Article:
Baseball has lost its fastball
Nine pitching-changes per game doesn't equal excitement
We’re all creatures of habit, and habits don’t change in a day.
Rhythms and routines do often change, but usually at an undetectable clip. You go out several nights a week, then on the weekend, then almost never. It seems seamless, as if it’s always been that way.
I don’t speak for anyone else, fortunately. Besides, there are enough people out there who are too willing to do that. But can I be the only one who has phased out baseball?
It’s funny. The older you get, the slower everything should get. Right? But I don’t have time for baseball anymore. There’s too much going on, too many electronic devices at the touch of a finger, too much instant news and opinion, too many ways to watch and hear things whenever you want to watch and hear them.
My short attention span has a short attention span.
Baseball used to be my one and only sport in the late spring and summer. Maybe it still is for many of you, and good for you if it is. But in the iPhone, iPad, iThis and iThat world, the days and nights of letting ballgames slowly play themselves out while in the car, on the couch, or in the bleachers somewhere have left my calendar.
In April, May and June, the NBA and NHL playoffs suit me. The games all mean a lot. The action is virtually continuous. The atmospheres are set on hyper, not mellow.
But there’s something else: Baseball is making it too hard to care. They don’t have rhythm, and their routines are of too much stop and not enough go.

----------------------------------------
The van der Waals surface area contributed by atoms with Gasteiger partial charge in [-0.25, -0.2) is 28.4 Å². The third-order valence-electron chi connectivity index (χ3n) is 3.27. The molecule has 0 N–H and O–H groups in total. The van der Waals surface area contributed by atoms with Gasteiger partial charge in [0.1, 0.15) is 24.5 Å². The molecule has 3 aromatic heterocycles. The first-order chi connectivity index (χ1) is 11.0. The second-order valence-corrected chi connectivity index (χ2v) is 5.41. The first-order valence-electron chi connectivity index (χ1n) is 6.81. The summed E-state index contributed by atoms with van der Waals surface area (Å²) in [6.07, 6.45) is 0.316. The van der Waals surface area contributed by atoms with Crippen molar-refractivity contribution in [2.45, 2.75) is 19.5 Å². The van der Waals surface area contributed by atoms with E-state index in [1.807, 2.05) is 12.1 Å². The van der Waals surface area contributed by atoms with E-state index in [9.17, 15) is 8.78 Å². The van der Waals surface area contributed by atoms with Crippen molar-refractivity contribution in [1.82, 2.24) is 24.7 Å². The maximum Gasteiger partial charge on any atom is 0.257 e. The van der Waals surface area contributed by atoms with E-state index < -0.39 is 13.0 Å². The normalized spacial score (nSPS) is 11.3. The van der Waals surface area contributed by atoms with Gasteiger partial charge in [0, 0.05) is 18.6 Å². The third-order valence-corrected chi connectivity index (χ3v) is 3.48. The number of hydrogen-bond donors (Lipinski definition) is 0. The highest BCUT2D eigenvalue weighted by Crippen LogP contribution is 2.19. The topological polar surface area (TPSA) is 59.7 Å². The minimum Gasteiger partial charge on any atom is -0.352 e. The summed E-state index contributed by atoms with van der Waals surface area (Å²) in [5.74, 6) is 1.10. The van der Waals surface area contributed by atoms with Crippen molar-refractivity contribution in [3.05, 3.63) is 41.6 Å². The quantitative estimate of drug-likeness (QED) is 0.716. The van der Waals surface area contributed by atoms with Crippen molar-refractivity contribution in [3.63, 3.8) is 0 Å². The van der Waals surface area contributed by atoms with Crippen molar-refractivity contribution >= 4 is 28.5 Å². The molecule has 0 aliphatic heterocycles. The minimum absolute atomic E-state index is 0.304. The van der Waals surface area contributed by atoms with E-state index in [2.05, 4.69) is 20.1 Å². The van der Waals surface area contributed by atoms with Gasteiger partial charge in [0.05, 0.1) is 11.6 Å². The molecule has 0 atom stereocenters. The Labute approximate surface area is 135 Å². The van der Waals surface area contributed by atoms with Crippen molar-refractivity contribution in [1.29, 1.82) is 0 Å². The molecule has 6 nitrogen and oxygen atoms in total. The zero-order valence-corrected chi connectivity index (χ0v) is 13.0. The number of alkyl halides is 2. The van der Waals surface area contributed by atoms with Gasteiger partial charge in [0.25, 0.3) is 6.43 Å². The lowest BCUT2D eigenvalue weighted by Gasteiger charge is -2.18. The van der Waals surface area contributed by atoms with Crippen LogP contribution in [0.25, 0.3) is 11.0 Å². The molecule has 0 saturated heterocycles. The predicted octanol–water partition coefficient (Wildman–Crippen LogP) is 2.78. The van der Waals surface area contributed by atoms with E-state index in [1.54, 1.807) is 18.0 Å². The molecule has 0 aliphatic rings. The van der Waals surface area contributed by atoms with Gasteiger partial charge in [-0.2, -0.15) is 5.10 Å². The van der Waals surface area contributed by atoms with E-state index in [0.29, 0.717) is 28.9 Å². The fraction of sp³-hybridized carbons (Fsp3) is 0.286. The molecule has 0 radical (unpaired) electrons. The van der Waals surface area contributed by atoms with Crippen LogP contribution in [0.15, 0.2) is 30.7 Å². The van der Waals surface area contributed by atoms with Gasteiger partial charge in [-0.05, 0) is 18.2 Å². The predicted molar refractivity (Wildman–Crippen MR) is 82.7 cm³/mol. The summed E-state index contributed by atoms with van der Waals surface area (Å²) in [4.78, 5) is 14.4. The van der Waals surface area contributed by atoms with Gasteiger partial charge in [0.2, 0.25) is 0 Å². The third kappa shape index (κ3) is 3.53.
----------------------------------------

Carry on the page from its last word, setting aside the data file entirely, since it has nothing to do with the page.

Take Easter Sunday, for instance. There were 15 Major League Baseball games. The 12 that were finished in nine innings were played in an average time of three hours and 15 minutes. None were shorter than 2:45. In April.
The Philadelphia-Colorado game took nine innings and lasted 4:08. The three extra-inning games that day all lasted at least 4:21.
It’s been said that no one ever complained that a great movie was too long. But I’m guessing few of those games resembled anything great.
There were 160 pitchers used in the 15 games. That’s 11 per game, nine pitching-changes per game. Per game!
Then you looked at the eight games in the first-round of the NBA playoffs Saturday and Sunday. The average time of the seven that didn’t go to overtime was 2:34. The sublime Portland-Houston game Sunday night went to OT and took 3:21.
Is this to say the NBA (or NHL, or NFL) is better than MLB? Of course not. To each his or her own. But if you’re asking me to invest three hours in any kind of game, if it isn’t entertaining and meaningful I’m gone unless I have to cover it for my job.
When mid-June rolls around, it will be time for the World Cup. Many out there will roll their eyes. The rest of us will be interested in tense 2-hour clashes of national teams for the world’s most-cherished team championship in sports. Plus, it will be held in soccer-mad Brazil to make for even better television.
The NFL starts not long after that, and college football will be right on its heels. It has a playoff for the first time this year, and every week already had been a playoff of sorts.
Anyway, I hear the Cubs are lousy this year. Is that something new?